The only recourse that Russia and China have if they want to stop this process in the event that they can’t successfully guide it in the direction of their own interests (a feat that’s much easier said than done considering that the US controls the chaotic dynamics) is to enact a series of ‘face-saving’ concessions under the euphemism of reaching a so-called ‘new détente’ or ‘trade deal.’ Those two aforementioned great powers have much more resilience than India and are also more or less aligned in their strategic visions too, which is why their leaders can hold out longer in trying to resist Trump’s pressure than Modi can.
The worst time to play ‘hard ball’
For as much as India made a big Bollywood show out of its recently reinvigorated relations with Russia and China, it drastically reduced its share of Russian weapons purchases by 42% over the past decade and remains adamantly opposed to BRI on the basis that CPEC runs through Pakistani territory that New Delhi claims as its own, as per its maximalist approach to the Kashmir conflict. It’s already gone too far with American and Israeli arms imports to reverse the on-going trend, and the US just beat out China to become India’s top trading partner, yet India wants to play ‘hard ball’ at the exact moment when it’s the most dependent on the US.
The only reason that this is happening is because Modi disastrously bungled India’s ‘balancing’ act, while Imran executed his country’s own with the utmost perfection in order to become the global pivot state. This is a position that no one can reasonably doubt after Pakistan proved that it’s capable of proactively maintaining excellent relations with the relevant great powers without them being at the expense of one or the other. India’s ‘multi-alignment’ meanwhile, is always reactive and aimed against an implied third party, which defeats this policy’s very purpose and defiles the art of diplomacy.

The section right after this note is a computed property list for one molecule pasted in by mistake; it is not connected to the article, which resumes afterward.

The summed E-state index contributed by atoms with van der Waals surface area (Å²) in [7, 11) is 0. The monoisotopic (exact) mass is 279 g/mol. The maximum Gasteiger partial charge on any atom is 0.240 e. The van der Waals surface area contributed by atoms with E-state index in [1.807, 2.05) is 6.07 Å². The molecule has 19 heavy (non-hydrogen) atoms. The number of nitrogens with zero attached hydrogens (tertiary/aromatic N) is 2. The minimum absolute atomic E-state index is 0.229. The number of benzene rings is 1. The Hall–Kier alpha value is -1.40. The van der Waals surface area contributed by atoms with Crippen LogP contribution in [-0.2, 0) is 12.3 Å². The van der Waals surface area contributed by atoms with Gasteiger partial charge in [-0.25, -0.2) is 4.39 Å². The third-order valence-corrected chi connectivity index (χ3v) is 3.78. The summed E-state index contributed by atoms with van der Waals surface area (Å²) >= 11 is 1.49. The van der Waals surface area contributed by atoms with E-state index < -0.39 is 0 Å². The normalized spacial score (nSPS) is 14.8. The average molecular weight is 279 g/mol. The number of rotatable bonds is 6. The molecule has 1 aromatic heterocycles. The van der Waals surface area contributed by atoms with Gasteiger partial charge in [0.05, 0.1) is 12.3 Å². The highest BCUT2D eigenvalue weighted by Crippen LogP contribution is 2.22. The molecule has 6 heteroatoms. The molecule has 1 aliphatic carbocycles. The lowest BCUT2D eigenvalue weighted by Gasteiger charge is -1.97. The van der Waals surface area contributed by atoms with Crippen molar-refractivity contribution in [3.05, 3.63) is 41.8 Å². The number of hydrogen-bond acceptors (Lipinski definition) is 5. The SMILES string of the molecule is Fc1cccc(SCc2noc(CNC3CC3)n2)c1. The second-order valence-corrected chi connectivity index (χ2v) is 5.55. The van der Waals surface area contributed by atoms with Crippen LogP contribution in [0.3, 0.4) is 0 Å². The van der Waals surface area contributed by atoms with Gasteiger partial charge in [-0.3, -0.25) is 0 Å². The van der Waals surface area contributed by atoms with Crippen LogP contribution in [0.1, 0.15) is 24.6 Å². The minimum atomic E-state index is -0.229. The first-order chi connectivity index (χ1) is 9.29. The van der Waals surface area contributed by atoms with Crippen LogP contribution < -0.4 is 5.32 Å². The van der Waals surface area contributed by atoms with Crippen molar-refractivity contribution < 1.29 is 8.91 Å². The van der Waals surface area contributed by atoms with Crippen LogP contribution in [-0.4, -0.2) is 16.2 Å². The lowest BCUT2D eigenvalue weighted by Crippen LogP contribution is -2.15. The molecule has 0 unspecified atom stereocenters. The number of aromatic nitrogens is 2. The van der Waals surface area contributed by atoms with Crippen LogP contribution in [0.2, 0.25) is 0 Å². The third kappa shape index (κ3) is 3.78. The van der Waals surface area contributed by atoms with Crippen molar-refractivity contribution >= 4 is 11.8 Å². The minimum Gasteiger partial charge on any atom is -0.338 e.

Pakistan pioneers the proper ‘balancing’ policy
Pakistan, having much more experience working with the US, understood exactly what Trump’s modus operandi was right away and therefore swiftly worked to advance the joint goal of brokering peace in Afghanistan once America signalled it was ready in order to relieve the hybrid war pressure that was previously placed upon it. That was a refreshing surprise for the US since it had grown used to its rapprochement outreaches being rejected by Russia and China or being taken advantage of by India in a naked attempt to get even more than what was originally offered, which explains why Trump took such an immediate personal liking towards Imran.
There isn’t much that India can do about this either since it’s caught in a dilemma purely of Modi’s own making. The US, Russia and China each know the dire situation that India is in, meaning that they’ll try to take maximum advantage of it depending on whichever one Modi turns to for relief from this predicament. Washington wants full capitulation on the military-economic fronts, while Moscow wants to regain its former standing in New Delhi’s arms market at Washington’s expense. Beijing, meanwhile, is eager to integrate India with the BRI, which critics have warned could impede Modi’s signature “Make in India” industrialisation plans.
India intended to be the ‘friend of all,’ but ultimately ended up being trusted by none and made it vulnerable to being taken advantage of by everyone after Modi bungled its ‘multi-alignment’ policy. Pakistan, on the other hand, succeeded in every way that India failed by proving that it’s possible to maintain excellent relations with the US, Russia, and China without these bilateral partnerships coming at anyone’s expense. Instead of Pakistan being the one that’s ‘isolated’ like India always loves to claim, it’s none other than India itself which has been relegated to this position, with there being nobody to blame for this debacle but Modi.